About #feedmetruth

'It's time nursery and school children know where their food is from.' 
Brutal Facts
Nearly a third (29%) of five to seven-year-olds think that:
  • Cheese came from a plant, not an animal
  • Tomatoes grow underground
  • Fish fingers are made of chicken
One in four older primary school pupils (aged eight to 11 years) think the same as above.
Our aim
By connecting and engaging the supply chains behind all nursery and school food with what’s on the child’s plate, we hope to create a generational shift in how the nation engages with and values food provenance.
We hope every nursery and school in the country will commit to making their food supply chain transparent, using technology to deliver, into their dining rooms, the journey of every plate of food.
We would like all nurseries, schools and families to successfully work together to educate children and encourage them to make healthier and more mindful fact-based choices as they progress through their lives.
A transparent supply chain, from farm to plate, will educate not just the children but also parents, chefs and teachers.
Why is Adam Henson leading this?
"The appreciation and understanding of food starts with children simply knowing how and where the ingredients on their plate were produced, but they don’t. They have no idea. Every school dinner has a story to tell - a journey. It leaves a footprint. We need every child to explore it and be inspired and learn from it."
Who Is Happerley?
Happerley is a not for profit organisation, founded by farmers and gaining support from across the food industry to validate the provenance of food ingredients and empower consumers to know where their food is from. Find out more about us here 
Happerley founder, farmer Matthew Rymer, explains: "The food industry remains one of the least transparent and we are not told the origins of most of the ingredients in our food. Children are particularly susceptible to buying into brands and clever marketing because they do not know or understand better.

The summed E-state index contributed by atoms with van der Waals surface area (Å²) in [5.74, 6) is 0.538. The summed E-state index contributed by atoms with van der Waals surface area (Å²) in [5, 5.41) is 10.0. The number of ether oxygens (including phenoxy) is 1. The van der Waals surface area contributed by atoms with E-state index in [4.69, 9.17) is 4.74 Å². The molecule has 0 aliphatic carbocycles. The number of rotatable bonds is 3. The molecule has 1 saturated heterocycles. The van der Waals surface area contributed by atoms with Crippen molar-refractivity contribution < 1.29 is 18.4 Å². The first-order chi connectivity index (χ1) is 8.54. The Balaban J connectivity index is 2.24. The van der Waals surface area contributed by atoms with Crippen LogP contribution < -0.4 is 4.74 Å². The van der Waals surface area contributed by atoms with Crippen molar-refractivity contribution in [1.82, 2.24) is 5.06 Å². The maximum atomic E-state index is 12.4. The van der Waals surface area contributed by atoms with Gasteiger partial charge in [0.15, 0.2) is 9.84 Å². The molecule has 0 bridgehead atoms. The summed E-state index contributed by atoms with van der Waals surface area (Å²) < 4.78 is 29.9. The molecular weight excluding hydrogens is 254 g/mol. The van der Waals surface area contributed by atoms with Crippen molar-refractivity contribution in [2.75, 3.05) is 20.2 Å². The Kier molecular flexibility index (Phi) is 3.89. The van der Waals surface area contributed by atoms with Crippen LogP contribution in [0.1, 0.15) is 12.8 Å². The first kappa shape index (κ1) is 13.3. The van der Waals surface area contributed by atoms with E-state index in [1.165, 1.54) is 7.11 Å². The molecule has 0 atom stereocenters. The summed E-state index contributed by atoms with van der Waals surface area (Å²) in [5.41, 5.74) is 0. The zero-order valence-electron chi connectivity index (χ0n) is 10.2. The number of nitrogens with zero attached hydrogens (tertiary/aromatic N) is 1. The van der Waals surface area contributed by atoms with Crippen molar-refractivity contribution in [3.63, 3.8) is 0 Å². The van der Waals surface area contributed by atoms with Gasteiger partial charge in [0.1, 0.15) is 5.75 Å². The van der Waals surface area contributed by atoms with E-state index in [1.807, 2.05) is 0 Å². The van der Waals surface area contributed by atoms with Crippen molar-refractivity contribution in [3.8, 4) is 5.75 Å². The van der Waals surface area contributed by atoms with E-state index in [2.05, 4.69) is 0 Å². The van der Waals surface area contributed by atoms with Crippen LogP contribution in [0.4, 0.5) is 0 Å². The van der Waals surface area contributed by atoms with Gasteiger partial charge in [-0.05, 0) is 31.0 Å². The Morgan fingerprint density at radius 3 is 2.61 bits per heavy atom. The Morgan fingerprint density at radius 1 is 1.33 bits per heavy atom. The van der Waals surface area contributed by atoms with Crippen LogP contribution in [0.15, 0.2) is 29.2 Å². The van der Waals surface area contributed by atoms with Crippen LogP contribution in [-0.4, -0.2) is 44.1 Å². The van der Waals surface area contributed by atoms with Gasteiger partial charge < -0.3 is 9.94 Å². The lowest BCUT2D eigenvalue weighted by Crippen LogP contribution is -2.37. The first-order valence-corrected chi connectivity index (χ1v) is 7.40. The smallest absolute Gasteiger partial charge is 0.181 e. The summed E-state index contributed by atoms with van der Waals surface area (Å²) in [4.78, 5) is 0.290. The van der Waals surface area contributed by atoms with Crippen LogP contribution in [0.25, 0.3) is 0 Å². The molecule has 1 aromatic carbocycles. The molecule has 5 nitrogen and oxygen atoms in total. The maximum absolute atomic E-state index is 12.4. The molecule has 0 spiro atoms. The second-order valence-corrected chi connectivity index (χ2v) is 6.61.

"By working through the food chain to deliver the full story of the ingredients that make their school dinners, our hope is we can create a seismic change in understanding for the future, that impacts positively on their health and nutrition, the environment and sustainable food production."
Why are Co-op Childcare involved?
Co-op Childcare has committed to becoming the first national childcare provider to carry the Happerley accreditation, empowering all the communities they serve to know where the food they serve comes from. They have changed their food suppliers to enable transparency of their supply chain for all of their families, whilst also having expanded their early educational programme to connect children to food origins. 
Chief Operating Officer of Co-op Childcare, Sally Bonnar said: "The role we play in early years for the health of future generations and connecting children to food origins, not only builds an understanding of food sources, but by teaching children where food comes from, also lays the foundations for making healthy eating choices and making healthy connections before entering school. Our ambition is to be known as a different kind of childcare provider, a successful values driven business that delivers great experiences and is not just reactive but proactive when it comes to delivering what matters to children, members, colleagues and communities."
How can you get involved?
Parents and public - show us your support
Please sign Adam's petition and follow Happerley and #feedmetruth on all your handles
State primary and secondary schools - Happerley will work with you for free.
Please contact us for an information pack. 
Nursery and school and catering suppliers.
Please contact us to join this movement. 
In addition:
  • According to more than one in ten (13%) of eight to 11-year-olds pasta comes from an animal
  • More than four in five primary age school children have said they would like to visit a farm to find out more about where their food comes from
  • 27% of primary school children said they had never helped to cook a meal at home
  • 63% of secondary school children use the internet to find out more about how food is produced
  • 8% of secondary school children have never cooked from scratch
There is currently no formal professional support provided to teachers centrally;
  • Schools and individual teachers take on the responsibility for interpreting and delivering the curriculum in their own way
  • The links between physical activity, health and diet need to be highlighted
  • Food and farming is a subject that people of all ages can engage with and can help them to make more informed choices about the food they eat